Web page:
You've worked hard to achieve your degree, now you need to research all of your options to ensure that you make the most of it
First of all you should narrow down the type of work you might enjoy using a career-planning tool such as what jobs would suit me? This will help you to identify your strengths and weaknesses, as well as your likes and dislikes.
Once you've built up a more detailed picture of yourself, the next stage is to look at options with your subject to see jobs related to your degree and a list of skills you will have gained on your course.
This may highlight jobs that you haven't previously considered. If you like the sound of one of the roles, find out what's involved, how much you'll be paid and the skills you need to break into the role with our types of jobs.
Once you know more about the role you want, the next step is to see what's out there and search graduate jobs. You can also sign up for job alerts to get relevant opportunities sent straight to your inbox.
An invaluable exercise is attending a careers fair as not only will it help you to choose a job it could also help you to network and make contacts for future use.
The average graduate salary for those in full-time jobs in 2011/12 was between £18,345 and £22,535. This will vary depending on the role you have, where in the country you're employed and the type of company you choose to work for.
Whatever your salary, one of the benefits of having a degree is increased earning power. Over a working lifetime, men will earn £120,000 more than those without a degree and women £82,000 (Department for Business, Innovation and Skills).
For specific salary information, see types of jobs.
Being your own boss seems like an idyllic life, away from the drudgery of a 9 to 5 job. Don't be fooled, going freelance, starting your own company or buying into an existing business takes dedication and hard work before you can reap the benefits.
If you choose this route you won't be alone as 5% of graduates are self-employed six months after graduation. The majority of these are art, design and media professionals but other roles include:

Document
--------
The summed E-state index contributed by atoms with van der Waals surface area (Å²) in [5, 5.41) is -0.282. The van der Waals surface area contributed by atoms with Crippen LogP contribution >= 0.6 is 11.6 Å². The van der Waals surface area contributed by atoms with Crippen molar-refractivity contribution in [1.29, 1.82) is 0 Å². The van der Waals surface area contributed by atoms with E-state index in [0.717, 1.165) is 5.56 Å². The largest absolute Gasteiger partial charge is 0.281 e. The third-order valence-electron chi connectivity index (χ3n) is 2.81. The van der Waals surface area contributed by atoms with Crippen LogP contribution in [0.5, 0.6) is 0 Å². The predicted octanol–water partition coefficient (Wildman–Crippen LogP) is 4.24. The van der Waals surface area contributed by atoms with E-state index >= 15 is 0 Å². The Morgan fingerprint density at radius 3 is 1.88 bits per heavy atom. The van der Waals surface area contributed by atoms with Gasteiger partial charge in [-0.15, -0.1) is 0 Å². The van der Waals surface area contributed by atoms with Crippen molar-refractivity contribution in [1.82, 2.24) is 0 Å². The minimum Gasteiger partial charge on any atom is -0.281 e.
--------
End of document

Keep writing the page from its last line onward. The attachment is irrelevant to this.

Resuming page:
Find out more about self-employment.
After achieving your undergraduate degree you could join the thousands of others who continue studying. However, this can be expensive so you need to make sure you have good reasons and an end goal before you make any commitments. Further study can help you to:
Nearly half of all graduates that go on to further study do a Masters degree and another one in five complete a postgraduate qualification in education. If you decide that further study is for you then there are a number of other postgraduate qualifications you could choose from including:
One of the most important factors when deciding to do further study is how you will pay for it. From a Research Council grant to a Professional and Career Development Loan (PCDL), get advice on funding postgraduate study.
Graduates tend to head back home and work in the same region that they were living in before going to university. Of those that bucked this trend around a fifth were attracted by the bright lights and headed to London to work, while only one in nine graduates saw the attraction of Wales, North East England and Northern Ireland.
If you're a programmer or software developer you should head to the South East, South West and Northern Ireland where this is one of the top ten roles on offer, while for marketing jobs its London.
Business and finance-related roles are among the top ten jobs in London as you would expect but they also rank highly in Scotland and Guernsey, Jersey and the Isle of Man.
In every region, the top ten jobs for graduates also include nurses, sales and retail assistants and medical practitioners.
To find out what graduates in your subject area are doing six months after graduation see options with your subject.
|Working and studying||5.9%|
|Retail, catering and bar work||13.7%|
|Business, HR and financial||8.8%|
|Secretarial and numerical clerks||8.5%|
Graduate destinations data from What Do Graduates Do? 2013.
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